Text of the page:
Strengths: It's not perfect, but certainly better than a cardboard box, i've travelled by plane with my bike all over the U.S. and a friend took it to France once and we've never had an bike damage or lost gear Works better with MTBs than road bikes due to straight handlebars.
Weaknesses: Major problems in design...needs to be square, not tapered at one end. It needs to have more than one freakin handle!! Fully packed, trying to haul this thing up from the basement or on-off a shuttle bus is a real pain, no where to get a good hold of it. The latches can pop open during transport. It's only happened once to me, but I'm always nervous about it. I used to solve this by putting locks on it to keep them closed, but nowadays you can't put locks on any of your airline luggage. You can use zip ties, but TSA will cut them off about 50% of the time
Definately a lot cheaper than the Trico case. Although it takes some practice to correctly pack, it will protect your bike during transport. In my opinion it's not worth over $150. I wouldn't buy one again, but since I have it, I'll proabably continue to use it.
Similar Products Used: Trico case is easier to pack and better secured
Bike Setup: MTBs: C-dale Jekyll, Merlin Extra Fat, Spicer single speed Road: DEAN El Diente CTi, Litespeed Tuscany
a Weekend Warrior
from austin, tx
Date Reviewed: September 9, 2004
Strengths: better than a cardboard box, provided it stays closed.
Weaknesses: my 62cm road bike frame does not fit in drive side up, as recommended. i've used it 6-8 times now, with three of the four lock loops being snapped off on two of my last 4 shipments (was it fedex, or performance? not sure, but dhl, ups, the airlines haven't snapped off the loops). it's asymmetrical top to bottom, with the top of the case beveling in. this makes it tough to close around things like a big chainring, brakes, etc.
i'm going to try the trico ironcase. seems to be easier to pack and more secure.
a Cross Country Rider
Date Reviewed: August 28, 2003
Weaknesses: Fit, concept
Case not suitable for vehicle or airline transportation.
When strapped to the luggage rack on the roof of the car with the optional car kit, the air turbulence makes too much racket at any speed over 40 mph. An air dam-- like Yakima's-- is needed but isn't included in the car kit.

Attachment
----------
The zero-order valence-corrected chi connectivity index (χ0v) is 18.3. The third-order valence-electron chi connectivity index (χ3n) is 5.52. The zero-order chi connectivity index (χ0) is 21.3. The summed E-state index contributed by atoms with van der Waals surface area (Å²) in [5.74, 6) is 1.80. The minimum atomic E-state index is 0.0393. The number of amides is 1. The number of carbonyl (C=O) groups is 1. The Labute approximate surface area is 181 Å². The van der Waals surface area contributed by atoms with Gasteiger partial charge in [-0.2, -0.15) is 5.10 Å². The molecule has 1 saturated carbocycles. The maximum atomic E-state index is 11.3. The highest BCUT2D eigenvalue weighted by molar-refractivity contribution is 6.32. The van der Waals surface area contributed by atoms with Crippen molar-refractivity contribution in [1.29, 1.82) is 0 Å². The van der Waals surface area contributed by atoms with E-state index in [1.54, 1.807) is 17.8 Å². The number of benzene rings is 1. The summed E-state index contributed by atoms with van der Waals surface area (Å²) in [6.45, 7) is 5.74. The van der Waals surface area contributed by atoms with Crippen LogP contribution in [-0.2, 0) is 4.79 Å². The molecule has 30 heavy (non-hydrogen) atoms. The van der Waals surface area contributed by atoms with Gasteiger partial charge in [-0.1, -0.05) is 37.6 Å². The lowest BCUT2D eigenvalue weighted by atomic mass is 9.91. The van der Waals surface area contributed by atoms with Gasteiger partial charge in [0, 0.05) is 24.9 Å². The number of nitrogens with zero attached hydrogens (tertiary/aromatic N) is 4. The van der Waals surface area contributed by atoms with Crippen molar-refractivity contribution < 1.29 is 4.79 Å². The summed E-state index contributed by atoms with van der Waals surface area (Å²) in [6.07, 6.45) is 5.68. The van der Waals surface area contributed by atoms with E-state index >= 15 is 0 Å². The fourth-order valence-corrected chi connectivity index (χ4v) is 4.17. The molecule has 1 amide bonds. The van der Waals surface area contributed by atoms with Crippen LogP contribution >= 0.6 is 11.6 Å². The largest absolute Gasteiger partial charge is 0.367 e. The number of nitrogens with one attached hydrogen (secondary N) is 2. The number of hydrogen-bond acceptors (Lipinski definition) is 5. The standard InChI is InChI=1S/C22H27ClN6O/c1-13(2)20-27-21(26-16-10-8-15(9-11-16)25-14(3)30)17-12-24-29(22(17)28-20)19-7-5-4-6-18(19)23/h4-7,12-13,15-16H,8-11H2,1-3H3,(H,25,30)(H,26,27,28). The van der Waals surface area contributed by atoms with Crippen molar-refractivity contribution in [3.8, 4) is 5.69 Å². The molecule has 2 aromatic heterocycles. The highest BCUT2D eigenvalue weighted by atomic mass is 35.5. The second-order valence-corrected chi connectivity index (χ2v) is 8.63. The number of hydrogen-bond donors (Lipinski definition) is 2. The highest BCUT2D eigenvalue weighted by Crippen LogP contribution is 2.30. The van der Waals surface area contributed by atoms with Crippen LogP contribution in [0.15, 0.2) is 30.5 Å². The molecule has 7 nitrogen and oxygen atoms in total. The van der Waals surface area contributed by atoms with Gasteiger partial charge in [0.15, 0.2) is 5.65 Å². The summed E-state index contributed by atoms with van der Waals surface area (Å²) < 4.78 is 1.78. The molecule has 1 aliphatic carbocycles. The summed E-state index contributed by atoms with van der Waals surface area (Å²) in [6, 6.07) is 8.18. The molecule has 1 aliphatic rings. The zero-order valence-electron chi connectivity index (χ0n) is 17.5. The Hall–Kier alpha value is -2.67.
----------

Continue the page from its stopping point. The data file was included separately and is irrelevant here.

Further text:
I don't dare try to take it on an airline because it will not enclose the width of the chainstays on a bike with a modern, standard 9-speed freewheel or cassette. There's a big gap between the two halves and I'm afraid to risk having the airline reject it. Apparently, this was designed a long time ago for something with a narrow dropout and a five-speed freewheel.
I'm returning it for a refund and getting something else.
Bike Setup: '02 Kona Cinder Cone hardtail stock '01 Kona Caldera hardtail stock
from Houston, Texas
Date Reviewed: January 21, 2003
Weaknesses: hardware, fit
Needed a case to fly my bibike to CA. Thought I would be considerate and use rubber coated padlocks to protect other luggage. Apparantltly, the rubber coating on the lock shackle was able to get enough leverage on the hasp loop on the case to pull the loop right out of the hasp. This happened to two of the four hasps. Apparantly the loops that hold the lock shackle have a flimsy pressed fit into the hasp plate and can be pulled out too easily. The strap handle also felt kinda cheesy, especially when the thing weighs 60lbs+ when loaded. Also, there was a 3/8" gap in the front of the case when closed-the two halves not quite meeting. This could be a problem if any small pieces get loose, or if you mount the thing on your car (rain) as they suggest. I think the basic design is good, but the hardware/fitment /handle issues need addressing. Only case I've tried, so if anyone knows of a decent one out there, let me know.